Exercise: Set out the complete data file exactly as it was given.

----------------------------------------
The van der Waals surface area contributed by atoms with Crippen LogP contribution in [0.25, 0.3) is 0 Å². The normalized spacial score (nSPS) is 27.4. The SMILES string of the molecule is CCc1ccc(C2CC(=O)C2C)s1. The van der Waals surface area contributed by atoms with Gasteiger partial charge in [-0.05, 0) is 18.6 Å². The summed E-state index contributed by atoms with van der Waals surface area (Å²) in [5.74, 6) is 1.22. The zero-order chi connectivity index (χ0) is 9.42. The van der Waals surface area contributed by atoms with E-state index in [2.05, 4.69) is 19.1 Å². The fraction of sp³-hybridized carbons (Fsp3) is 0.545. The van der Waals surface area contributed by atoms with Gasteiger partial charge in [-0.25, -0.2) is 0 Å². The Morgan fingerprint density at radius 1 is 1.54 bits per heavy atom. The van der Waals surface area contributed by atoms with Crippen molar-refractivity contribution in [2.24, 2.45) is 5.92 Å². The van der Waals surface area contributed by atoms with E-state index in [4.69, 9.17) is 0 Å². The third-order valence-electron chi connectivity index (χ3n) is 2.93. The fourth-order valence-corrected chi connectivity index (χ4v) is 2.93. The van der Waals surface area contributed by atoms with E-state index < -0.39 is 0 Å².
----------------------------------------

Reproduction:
The van der Waals surface area contributed by atoms with Crippen LogP contribution in [0.25, 0.3) is 0 Å². The normalized spacial score (nSPS) is 27.4. The SMILES string of the molecule is CCc1ccc(C2CC(=O)C2C)s1. The van der Waals surface area contributed by atoms with Gasteiger partial charge in [-0.05, 0) is 18.6 Å². The summed E-state index contributed by atoms with van der Waals surface area (Å²) in [5.74, 6) is 1.22. The zero-order chi connectivity index (χ0) is 9.42. The van der Waals surface area contributed by atoms with E-state index in [2.05, 4.69) is 19.1 Å². The fraction of sp³-hybridized carbons (Fsp3) is 0.545. The van der Waals surface area contributed by atoms with Gasteiger partial charge in [-0.25, -0.2) is 0 Å². The Morgan fingerprint density at radius 1 is 1.54 bits per heavy atom. The van der Waals surface area contributed by atoms with Crippen molar-refractivity contribution in [2.24, 2.45) is 5.92 Å². The van der Waals surface area contributed by atoms with E-state index in [4.69, 9.17) is 0 Å². The third-order valence-electron chi connectivity index (χ3n) is 2.93. The fourth-order valence-corrected chi connectivity index (χ4v) is 2.93. The van der Waals surface area contributed by atoms with E-state index < -0.39 is 0 Å².